At death the Soul goes up leaving the body behind. The distinction between body and Soul is emphasised by a story or parable, called the parable of Prajapati, Indra and Virochana.
The devas and asuras, having heard from Prajapati that the Soul is without sin, without old age, without death, without grief, without hunger, without thirst, were anxious to know the Soul. The devas deputed Indra and the asura Virochana to Prajapati to obtain the knowledge.
Both Indra and Virochna went to Prajapati and begged to be taught about the Soul. What Prajapati at first taught was in effect that the body was the Soul. Virochana was satisfied with this and returned to the asuras.
Indra, however, was not satisfied and while returning saw the defect of this knowledge. He again went to Prajapati and told him of the inadequateness of the knowledge imparted by him.
Prajapati admitted it and asked Indra to stay with him for another thirty-two years, at the end of which period Prajapati told him that the person who appears in the dream is the Soul.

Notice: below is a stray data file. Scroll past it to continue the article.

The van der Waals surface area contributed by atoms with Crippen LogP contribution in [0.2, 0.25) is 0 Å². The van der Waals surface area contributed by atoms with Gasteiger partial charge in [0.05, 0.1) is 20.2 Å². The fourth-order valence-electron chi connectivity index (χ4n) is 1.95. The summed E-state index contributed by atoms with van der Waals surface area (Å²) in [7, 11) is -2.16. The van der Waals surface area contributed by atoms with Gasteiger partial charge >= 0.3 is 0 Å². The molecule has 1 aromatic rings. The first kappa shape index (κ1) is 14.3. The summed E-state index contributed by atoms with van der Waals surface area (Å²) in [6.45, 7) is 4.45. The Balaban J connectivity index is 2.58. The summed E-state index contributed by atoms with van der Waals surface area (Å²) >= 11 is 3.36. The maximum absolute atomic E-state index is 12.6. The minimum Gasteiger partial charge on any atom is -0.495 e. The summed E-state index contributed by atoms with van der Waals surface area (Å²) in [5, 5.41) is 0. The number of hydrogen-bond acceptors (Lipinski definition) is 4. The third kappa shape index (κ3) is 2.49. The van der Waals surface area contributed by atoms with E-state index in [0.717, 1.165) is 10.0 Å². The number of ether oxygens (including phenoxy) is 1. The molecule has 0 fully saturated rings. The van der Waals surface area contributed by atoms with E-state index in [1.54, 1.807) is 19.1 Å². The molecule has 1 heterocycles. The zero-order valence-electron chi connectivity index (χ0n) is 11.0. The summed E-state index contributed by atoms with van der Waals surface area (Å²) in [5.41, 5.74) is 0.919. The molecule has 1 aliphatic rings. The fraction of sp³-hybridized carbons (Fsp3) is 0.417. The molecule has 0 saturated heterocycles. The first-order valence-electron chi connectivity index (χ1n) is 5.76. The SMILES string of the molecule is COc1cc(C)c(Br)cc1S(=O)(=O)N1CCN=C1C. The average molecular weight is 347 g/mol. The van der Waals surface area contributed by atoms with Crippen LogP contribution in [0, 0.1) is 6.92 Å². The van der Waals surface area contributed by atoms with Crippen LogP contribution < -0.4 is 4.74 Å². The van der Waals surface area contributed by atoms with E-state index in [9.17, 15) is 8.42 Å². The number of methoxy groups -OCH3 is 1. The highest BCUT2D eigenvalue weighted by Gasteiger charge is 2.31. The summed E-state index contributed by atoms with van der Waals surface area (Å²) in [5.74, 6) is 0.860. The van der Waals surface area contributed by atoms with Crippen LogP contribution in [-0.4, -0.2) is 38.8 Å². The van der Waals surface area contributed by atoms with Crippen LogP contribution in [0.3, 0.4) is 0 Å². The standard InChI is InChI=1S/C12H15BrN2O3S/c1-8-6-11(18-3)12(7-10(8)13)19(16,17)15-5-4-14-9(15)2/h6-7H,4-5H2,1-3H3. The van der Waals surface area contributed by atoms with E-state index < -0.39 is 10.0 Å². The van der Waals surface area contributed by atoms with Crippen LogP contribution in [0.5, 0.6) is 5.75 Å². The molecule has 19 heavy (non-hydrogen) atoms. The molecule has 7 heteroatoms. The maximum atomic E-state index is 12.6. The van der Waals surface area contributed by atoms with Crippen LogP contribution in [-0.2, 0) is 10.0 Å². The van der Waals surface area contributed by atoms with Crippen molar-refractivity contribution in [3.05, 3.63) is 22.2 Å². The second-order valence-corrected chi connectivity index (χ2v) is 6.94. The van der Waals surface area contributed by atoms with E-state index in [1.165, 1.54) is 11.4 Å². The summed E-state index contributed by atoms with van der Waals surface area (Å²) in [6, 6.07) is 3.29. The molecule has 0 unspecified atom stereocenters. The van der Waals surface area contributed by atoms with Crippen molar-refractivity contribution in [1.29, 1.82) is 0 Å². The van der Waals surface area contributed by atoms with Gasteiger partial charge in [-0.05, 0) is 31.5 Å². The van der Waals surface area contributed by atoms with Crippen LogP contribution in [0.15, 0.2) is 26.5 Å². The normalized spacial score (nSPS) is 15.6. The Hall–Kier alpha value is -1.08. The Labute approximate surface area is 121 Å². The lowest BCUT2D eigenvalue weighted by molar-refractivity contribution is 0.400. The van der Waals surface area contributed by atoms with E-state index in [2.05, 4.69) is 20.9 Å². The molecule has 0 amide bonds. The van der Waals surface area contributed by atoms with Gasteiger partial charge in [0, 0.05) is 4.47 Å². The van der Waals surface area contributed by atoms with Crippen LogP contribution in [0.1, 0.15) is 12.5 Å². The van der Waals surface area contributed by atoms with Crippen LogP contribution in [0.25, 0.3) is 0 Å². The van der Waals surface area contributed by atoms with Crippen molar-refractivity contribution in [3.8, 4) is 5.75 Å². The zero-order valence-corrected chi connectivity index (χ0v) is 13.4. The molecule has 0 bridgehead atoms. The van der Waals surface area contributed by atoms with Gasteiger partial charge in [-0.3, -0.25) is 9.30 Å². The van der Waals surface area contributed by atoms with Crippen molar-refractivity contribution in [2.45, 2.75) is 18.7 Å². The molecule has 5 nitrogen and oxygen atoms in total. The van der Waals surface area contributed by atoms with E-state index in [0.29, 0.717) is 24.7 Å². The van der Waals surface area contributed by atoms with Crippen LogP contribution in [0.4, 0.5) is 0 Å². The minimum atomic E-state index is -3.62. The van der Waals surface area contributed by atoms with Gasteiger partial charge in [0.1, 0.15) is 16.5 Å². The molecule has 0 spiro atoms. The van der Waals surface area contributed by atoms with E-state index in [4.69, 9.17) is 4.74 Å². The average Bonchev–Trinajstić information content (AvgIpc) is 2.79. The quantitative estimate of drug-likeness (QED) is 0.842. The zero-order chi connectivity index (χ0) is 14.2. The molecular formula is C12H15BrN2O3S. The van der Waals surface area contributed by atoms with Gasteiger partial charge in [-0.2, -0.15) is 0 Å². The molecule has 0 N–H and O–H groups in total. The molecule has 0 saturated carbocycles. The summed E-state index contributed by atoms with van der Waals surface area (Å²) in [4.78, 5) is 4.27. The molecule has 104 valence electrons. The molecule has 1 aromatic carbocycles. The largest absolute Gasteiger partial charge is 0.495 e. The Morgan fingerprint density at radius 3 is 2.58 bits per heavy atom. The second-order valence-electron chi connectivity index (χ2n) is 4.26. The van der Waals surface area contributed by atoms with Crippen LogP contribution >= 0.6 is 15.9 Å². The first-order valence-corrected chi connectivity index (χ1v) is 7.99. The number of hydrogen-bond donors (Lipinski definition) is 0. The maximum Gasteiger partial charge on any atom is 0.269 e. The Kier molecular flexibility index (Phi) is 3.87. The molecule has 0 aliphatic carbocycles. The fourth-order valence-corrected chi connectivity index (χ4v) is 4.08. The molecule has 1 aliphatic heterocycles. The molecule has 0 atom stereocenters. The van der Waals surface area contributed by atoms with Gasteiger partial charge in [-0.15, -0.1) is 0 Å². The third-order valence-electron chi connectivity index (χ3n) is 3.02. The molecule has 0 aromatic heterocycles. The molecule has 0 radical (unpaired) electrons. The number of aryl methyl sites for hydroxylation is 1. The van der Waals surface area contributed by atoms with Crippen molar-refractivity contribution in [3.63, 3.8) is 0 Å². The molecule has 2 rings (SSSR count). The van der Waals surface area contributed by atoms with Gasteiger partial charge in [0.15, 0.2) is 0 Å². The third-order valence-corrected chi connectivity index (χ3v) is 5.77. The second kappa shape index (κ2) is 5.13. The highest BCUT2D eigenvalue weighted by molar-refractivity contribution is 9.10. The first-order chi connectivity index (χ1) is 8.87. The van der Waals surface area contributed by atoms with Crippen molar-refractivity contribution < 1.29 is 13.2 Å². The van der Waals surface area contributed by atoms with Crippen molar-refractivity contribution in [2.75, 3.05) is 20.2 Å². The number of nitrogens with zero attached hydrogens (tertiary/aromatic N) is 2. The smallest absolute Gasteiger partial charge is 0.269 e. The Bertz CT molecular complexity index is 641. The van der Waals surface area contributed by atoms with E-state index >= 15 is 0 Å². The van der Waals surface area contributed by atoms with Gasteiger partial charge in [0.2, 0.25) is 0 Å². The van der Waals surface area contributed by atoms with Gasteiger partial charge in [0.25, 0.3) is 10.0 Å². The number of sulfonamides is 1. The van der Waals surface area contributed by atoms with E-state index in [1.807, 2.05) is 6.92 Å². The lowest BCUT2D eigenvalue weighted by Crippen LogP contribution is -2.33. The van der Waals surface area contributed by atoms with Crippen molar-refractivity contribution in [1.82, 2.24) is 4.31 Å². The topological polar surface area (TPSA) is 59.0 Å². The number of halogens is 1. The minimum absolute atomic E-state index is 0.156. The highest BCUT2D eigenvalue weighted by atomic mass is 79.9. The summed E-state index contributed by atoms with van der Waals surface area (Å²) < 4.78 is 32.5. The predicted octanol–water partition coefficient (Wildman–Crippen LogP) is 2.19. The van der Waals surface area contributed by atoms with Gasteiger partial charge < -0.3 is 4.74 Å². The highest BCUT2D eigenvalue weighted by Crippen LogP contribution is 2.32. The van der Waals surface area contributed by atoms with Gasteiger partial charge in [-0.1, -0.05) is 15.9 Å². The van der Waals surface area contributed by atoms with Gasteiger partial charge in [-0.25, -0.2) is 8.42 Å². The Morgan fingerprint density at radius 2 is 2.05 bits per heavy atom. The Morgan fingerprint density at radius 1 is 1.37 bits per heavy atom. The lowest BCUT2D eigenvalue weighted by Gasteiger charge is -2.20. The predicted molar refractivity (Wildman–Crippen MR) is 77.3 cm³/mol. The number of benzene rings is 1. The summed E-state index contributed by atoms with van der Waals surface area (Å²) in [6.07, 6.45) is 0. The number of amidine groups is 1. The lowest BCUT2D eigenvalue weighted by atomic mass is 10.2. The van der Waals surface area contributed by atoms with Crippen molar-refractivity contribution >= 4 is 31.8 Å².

Indra was still dissatisfied with the answer, and after repeated tentative answers, Prajapati at last communicated to him the true knowledge as follows: "Oh Maghavan, this body is mortal, and subject to death, but it is the abode of this immortal, bodiless Soul. This body is subject to pleasure and pain; but the bodiless Soul is not subject to pleasure and pain. Just as air, lightning and thunder are bodiless but rise from the sky, so the Soul which is bodiless rises from the body."
"Just as a horse is yoked to a chariot so the Soul is yoked to the body." "He, who dwelling in the body understands that, is the Soul, the eyes being only the media or instruments of seeing. He dwelling in the body knows that, He who speaks is the Soul. The speech is only the organ of speaking.
As the horse shakes off the hair, so the Soul shakes off sin. As the moon comes out of the mouth of Rahu, the Soul is liberated from the body and goes to the world of Brahman, having attained his goal.